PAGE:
Air pollution is already causing over 4 million deaths a year.

The mitigation needed to tackle climate change such as reducing pollution, renewable energy provision, increased energy efficiency in housing, active travel, changing diets, and access to green-space can on the other hand reduce poverty, unemployment, inequality, improve health and reduce premature deaths.

The obvious place to get this right first is within the NHS. We need to stop doing harm.

Practical steps that you can take for a more sustainable future

So, a couple of things to get started on (if you haven’t already):

  1. Switch your energy provider to renewable sources (if you haven’t switched for a while it will likely be cheaper).
  2. Avoid printing where possible, print double sided when unavoidable.
  3. Switch off equipment and lights when not in use – these last two steps will save thousands of pounds a year.
  4. Look at reducing the emissions from your travel and the pollution we are causing in our local areas.

If you are interested in shifting your commute and your home visits to e-bike or e-cargo bike, get in touch with cyclingfriendly@cycling.scot who can advise on grants on facilities like showers and racks, bicycles, e-bikes and e-cargo bikes, as well as discounts for bikes such as cycle to work schemes.

This won’t just reduce your emissions; it will save you money, improve your health and set a good example too.

If an e-bicycle is not suitable, then the energy savings trust does have information on grants and loans available for electric cars, which of course are also tax deductible, and have no vehicle emissions tax.

It would be better to vehicle share and unless you have very high mileage or very poor fuel consumption it is best to keep your old car going as long as possible due to the 11+ tonnes of CO2 from building a new electric car.5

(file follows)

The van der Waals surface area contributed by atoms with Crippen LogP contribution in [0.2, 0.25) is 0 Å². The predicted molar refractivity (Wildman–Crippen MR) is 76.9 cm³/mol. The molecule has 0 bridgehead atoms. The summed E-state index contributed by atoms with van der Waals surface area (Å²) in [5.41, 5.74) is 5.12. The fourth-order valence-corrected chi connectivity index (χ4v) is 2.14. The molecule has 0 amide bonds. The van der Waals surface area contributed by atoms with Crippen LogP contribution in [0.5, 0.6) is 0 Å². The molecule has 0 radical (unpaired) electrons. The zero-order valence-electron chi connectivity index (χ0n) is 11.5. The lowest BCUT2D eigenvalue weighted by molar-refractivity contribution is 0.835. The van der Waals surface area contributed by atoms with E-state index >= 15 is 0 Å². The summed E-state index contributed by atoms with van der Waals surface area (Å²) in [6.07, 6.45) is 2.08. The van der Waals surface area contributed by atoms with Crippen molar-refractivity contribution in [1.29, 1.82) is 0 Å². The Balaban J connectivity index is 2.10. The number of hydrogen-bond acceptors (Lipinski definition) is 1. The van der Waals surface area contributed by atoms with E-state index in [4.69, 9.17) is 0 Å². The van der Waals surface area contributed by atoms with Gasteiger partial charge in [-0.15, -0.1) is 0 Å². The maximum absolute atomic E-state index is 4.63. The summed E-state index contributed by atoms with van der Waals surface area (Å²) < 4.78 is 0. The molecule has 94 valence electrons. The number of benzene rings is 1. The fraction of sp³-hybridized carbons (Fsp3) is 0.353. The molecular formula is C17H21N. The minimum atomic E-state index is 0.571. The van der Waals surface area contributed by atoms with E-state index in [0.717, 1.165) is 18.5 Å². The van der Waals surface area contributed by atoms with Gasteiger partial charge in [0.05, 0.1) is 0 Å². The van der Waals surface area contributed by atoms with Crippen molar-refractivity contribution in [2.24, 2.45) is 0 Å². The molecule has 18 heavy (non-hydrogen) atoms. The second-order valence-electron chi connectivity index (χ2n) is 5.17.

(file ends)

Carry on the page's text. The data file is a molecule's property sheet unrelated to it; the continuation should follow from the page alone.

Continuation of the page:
With many new electric cars having a range of over 250 miles, even rural GPs should however consider one, if they need to replace an existing vehicle.

About the writer

Dr Munro Stewart

Dr Munro Stewart currently works as a locum GP in Tayside. Dr Stewart has been an active member of RCGP since he was a trainee and currently sits on East Scotland Faculty Board as well as sitting on the RCGP Climate Emergency Advisory Group.

Additionally, Dr Stewart sits on the NHS Tayside Sustainability Group and tutors undergraduate medical students at Dundee University.

  1. Jennings et al. Mapping the co-benefits of climate change action to issues of public concern in the UK: a narrative review. The Lancet. Sep 2020. Vol 4, ISS 9 E424-433. https://doi.org/10.1016/S2542-5196(20)30167-4
  2. Watts et el. The Lancet Commission Countdown on Health and Climate. https://doi.org/10.1016/S0140-6736(19)32596-6
  3. Munro et al. Sustainable Health Equity: achieving a net-zero UK. The Lancet. Nov 2020. https://doi.org/10.1016/S2542-5196(20)30270-9
  4. Stephane H et al. (2016). Shock Waves: Managing the Impacts of Climate Change on Poverty. World Bank Group. https://openknowledge.worldbank.org/handle/10986/22787
  5. How Bad Are Bananas? Carbon footprinting by Mike Berners-Lee, University of Lancaster. 2020. Profile Books.